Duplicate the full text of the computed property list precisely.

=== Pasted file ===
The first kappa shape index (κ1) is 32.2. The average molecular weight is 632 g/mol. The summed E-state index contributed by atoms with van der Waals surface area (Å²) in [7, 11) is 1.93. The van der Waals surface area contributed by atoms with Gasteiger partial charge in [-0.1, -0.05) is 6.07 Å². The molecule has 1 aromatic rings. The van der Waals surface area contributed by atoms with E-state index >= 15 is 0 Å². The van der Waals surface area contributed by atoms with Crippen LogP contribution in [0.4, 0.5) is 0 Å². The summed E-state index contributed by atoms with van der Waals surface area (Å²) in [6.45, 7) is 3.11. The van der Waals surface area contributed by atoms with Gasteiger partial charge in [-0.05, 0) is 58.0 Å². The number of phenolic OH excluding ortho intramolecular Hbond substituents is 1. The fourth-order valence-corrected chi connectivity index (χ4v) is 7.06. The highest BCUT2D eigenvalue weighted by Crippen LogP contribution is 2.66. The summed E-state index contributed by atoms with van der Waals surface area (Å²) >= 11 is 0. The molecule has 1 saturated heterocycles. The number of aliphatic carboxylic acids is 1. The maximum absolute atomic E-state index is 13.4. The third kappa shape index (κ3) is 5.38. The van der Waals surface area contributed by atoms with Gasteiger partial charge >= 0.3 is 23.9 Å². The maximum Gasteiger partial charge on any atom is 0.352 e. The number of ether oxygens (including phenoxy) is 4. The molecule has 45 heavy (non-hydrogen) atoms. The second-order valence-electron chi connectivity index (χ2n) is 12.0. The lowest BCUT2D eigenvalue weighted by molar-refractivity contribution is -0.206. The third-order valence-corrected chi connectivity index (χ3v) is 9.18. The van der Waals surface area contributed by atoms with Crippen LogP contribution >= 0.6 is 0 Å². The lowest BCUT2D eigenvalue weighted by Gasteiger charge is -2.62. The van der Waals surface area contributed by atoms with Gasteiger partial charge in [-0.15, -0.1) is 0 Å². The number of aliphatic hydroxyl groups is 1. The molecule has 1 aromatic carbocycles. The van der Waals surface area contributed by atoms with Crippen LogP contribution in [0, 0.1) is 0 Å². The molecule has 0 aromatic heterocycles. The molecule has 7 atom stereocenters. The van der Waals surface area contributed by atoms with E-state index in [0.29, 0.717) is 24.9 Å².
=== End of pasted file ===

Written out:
The first kappa shape index (κ1) is 32.2. The average molecular weight is 632 g/mol. The summed E-state index contributed by atoms with van der Waals surface area (Å²) in [7, 11) is 1.93. The van der Waals surface area contributed by atoms with Gasteiger partial charge in [-0.1, -0.05) is 6.07 Å². The molecule has 1 aromatic rings. The van der Waals surface area contributed by atoms with E-state index >= 15 is 0 Å². The van der Waals surface area contributed by atoms with Crippen LogP contribution in [0.4, 0.5) is 0 Å². The summed E-state index contributed by atoms with van der Waals surface area (Å²) in [6.45, 7) is 3.11. The van der Waals surface area contributed by atoms with Gasteiger partial charge in [-0.05, 0) is 58.0 Å². The number of phenolic OH excluding ortho intramolecular Hbond substituents is 1. The fourth-order valence-corrected chi connectivity index (χ4v) is 7.06. The highest BCUT2D eigenvalue weighted by Crippen LogP contribution is 2.66. The summed E-state index contributed by atoms with van der Waals surface area (Å²) >= 11 is 0. The molecule has 1 saturated heterocycles. The number of aliphatic carboxylic acids is 1. The maximum absolute atomic E-state index is 13.4. The third kappa shape index (κ3) is 5.38. The van der Waals surface area contributed by atoms with Gasteiger partial charge >= 0.3 is 23.9 Å². The maximum Gasteiger partial charge on any atom is 0.352 e. The number of ether oxygens (including phenoxy) is 4. The molecule has 45 heavy (non-hydrogen) atoms. The second-order valence-electron chi connectivity index (χ2n) is 12.0. The lowest BCUT2D eigenvalue weighted by molar-refractivity contribution is -0.206. The third-order valence-corrected chi connectivity index (χ3v) is 9.18. The van der Waals surface area contributed by atoms with Crippen LogP contribution >= 0.6 is 0 Å². The lowest BCUT2D eigenvalue weighted by Gasteiger charge is -2.62. The van der Waals surface area contributed by atoms with Gasteiger partial charge in [-0.15, -0.1) is 0 Å². The number of aliphatic hydroxyl groups is 1. The molecule has 1 aromatic carbocycles. The van der Waals surface area contributed by atoms with Crippen LogP contribution in [0, 0.1) is 0 Å². The molecule has 0 aromatic heterocycles. The molecule has 7 atom stereocenters. The van der Waals surface area contributed by atoms with E-state index in [0.29, 0.717) is 24.9 Å².